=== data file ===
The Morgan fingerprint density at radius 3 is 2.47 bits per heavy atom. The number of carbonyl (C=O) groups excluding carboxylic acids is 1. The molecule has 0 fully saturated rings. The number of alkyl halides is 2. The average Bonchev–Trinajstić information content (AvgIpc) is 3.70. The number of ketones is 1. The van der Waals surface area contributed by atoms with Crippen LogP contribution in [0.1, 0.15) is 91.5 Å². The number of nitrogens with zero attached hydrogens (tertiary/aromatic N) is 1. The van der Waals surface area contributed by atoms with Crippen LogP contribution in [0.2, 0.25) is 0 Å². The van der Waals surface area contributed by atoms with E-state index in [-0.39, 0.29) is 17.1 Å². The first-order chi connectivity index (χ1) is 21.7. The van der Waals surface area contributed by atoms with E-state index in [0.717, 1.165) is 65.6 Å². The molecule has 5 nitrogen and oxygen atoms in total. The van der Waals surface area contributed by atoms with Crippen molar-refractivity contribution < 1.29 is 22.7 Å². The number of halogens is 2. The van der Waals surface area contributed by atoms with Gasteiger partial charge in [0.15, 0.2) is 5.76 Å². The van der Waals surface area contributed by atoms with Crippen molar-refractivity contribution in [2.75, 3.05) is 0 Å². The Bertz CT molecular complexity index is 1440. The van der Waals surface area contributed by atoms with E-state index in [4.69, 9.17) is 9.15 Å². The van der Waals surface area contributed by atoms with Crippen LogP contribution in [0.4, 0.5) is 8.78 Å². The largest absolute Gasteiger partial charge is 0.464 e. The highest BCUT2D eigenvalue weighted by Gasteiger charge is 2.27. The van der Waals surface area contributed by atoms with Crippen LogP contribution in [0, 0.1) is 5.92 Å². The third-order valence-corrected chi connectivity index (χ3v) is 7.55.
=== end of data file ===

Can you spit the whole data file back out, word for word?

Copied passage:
The Morgan fingerprint density at radius 3 is 2.47 bits per heavy atom. The number of carbonyl (C=O) groups excluding carboxylic acids is 1. The molecule has 0 fully saturated rings. The number of alkyl halides is 2. The average Bonchev–Trinajstić information content (AvgIpc) is 3.70. The number of ketones is 1. The van der Waals surface area contributed by atoms with Crippen LogP contribution in [0.1, 0.15) is 91.5 Å². The number of nitrogens with zero attached hydrogens (tertiary/aromatic N) is 1. The van der Waals surface area contributed by atoms with Crippen LogP contribution in [0.2, 0.25) is 0 Å². The van der Waals surface area contributed by atoms with E-state index in [-0.39, 0.29) is 17.1 Å². The first-order chi connectivity index (χ1) is 21.7. The van der Waals surface area contributed by atoms with E-state index in [0.717, 1.165) is 65.6 Å². The molecule has 5 nitrogen and oxygen atoms in total. The van der Waals surface area contributed by atoms with Crippen molar-refractivity contribution < 1.29 is 22.7 Å². The number of halogens is 2. The van der Waals surface area contributed by atoms with Gasteiger partial charge in [0.15, 0.2) is 5.76 Å². The van der Waals surface area contributed by atoms with Crippen molar-refractivity contribution in [2.75, 3.05) is 0 Å². The Bertz CT molecular complexity index is 1440. The van der Waals surface area contributed by atoms with E-state index in [4.69, 9.17) is 9.15 Å². The van der Waals surface area contributed by atoms with Crippen LogP contribution in [0.4, 0.5) is 8.78 Å². The largest absolute Gasteiger partial charge is 0.464 e. The highest BCUT2D eigenvalue weighted by Gasteiger charge is 2.27. The van der Waals surface area contributed by atoms with Crippen LogP contribution in [0, 0.1) is 5.92 Å². The third-order valence-corrected chi connectivity index (χ3v) is 7.55.